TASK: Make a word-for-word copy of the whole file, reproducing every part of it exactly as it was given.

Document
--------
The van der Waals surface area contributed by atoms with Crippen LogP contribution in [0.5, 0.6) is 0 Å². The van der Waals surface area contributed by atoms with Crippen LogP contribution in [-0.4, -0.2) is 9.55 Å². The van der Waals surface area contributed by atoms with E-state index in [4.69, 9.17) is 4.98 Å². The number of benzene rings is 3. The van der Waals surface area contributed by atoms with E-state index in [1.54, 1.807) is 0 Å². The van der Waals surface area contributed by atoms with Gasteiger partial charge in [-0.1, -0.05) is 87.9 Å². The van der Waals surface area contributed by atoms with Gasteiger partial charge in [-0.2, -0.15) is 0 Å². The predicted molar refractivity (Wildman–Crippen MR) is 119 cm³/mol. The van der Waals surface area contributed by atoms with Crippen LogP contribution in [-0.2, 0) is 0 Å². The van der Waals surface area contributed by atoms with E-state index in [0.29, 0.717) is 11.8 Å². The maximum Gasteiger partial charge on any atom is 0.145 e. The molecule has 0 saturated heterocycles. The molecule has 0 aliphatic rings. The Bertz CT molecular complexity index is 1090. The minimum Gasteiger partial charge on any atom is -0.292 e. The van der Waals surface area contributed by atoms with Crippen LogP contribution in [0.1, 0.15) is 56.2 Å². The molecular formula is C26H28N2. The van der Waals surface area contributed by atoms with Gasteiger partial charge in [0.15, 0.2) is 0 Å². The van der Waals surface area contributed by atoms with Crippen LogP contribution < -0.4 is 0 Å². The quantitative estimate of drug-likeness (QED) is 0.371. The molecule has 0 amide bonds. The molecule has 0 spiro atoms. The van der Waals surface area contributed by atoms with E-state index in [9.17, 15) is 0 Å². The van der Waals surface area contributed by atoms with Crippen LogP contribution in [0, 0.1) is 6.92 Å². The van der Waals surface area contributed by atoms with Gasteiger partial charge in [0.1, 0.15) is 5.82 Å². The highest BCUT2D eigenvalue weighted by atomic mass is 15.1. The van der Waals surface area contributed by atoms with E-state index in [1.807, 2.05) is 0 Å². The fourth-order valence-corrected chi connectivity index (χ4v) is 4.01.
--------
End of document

The van der Waals surface area contributed by atoms with Crippen LogP contribution in [0.5, 0.6) is 0 Å². The van der Waals surface area contributed by atoms with Crippen LogP contribution in [-0.4, -0.2) is 9.55 Å². The van der Waals surface area contributed by atoms with E-state index in [4.69, 9.17) is 4.98 Å². The number of benzene rings is 3. The van der Waals surface area contributed by atoms with E-state index in [1.54, 1.807) is 0 Å². The van der Waals surface area contributed by atoms with Gasteiger partial charge in [-0.1, -0.05) is 87.9 Å². The van der Waals surface area contributed by atoms with Gasteiger partial charge in [-0.2, -0.15) is 0 Å². The predicted molar refractivity (Wildman–Crippen MR) is 119 cm³/mol. The van der Waals surface area contributed by atoms with Crippen LogP contribution in [-0.2, 0) is 0 Å². The van der Waals surface area contributed by atoms with E-state index in [0.29, 0.717) is 11.8 Å². The maximum Gasteiger partial charge on any atom is 0.145 e. The molecule has 0 saturated heterocycles. The molecule has 0 aliphatic rings. The Bertz CT molecular complexity index is 1090. The minimum Gasteiger partial charge on any atom is -0.292 e. The van der Waals surface area contributed by atoms with Crippen LogP contribution in [0.1, 0.15) is 56.2 Å². The molecular formula is C26H28N2. The van der Waals surface area contributed by atoms with Gasteiger partial charge in [0.15, 0.2) is 0 Å². The van der Waals surface area contributed by atoms with Crippen LogP contribution < -0.4 is 0 Å². The quantitative estimate of drug-likeness (QED) is 0.371. The molecule has 0 amide bonds. The molecule has 0 spiro atoms. The van der Waals surface area contributed by atoms with E-state index in [9.17, 15) is 0 Å². The van der Waals surface area contributed by atoms with Crippen LogP contribution in [0, 0.1) is 6.92 Å². The van der Waals surface area contributed by atoms with Gasteiger partial charge in [0.1, 0.15) is 5.82 Å². The highest BCUT2D eigenvalue weighted by atomic mass is 15.1. The van der Waals surface area contributed by atoms with E-state index in [1.807, 2.05) is 0 Å². The fourth-order valence-corrected chi connectivity index (χ4v) is 4.01.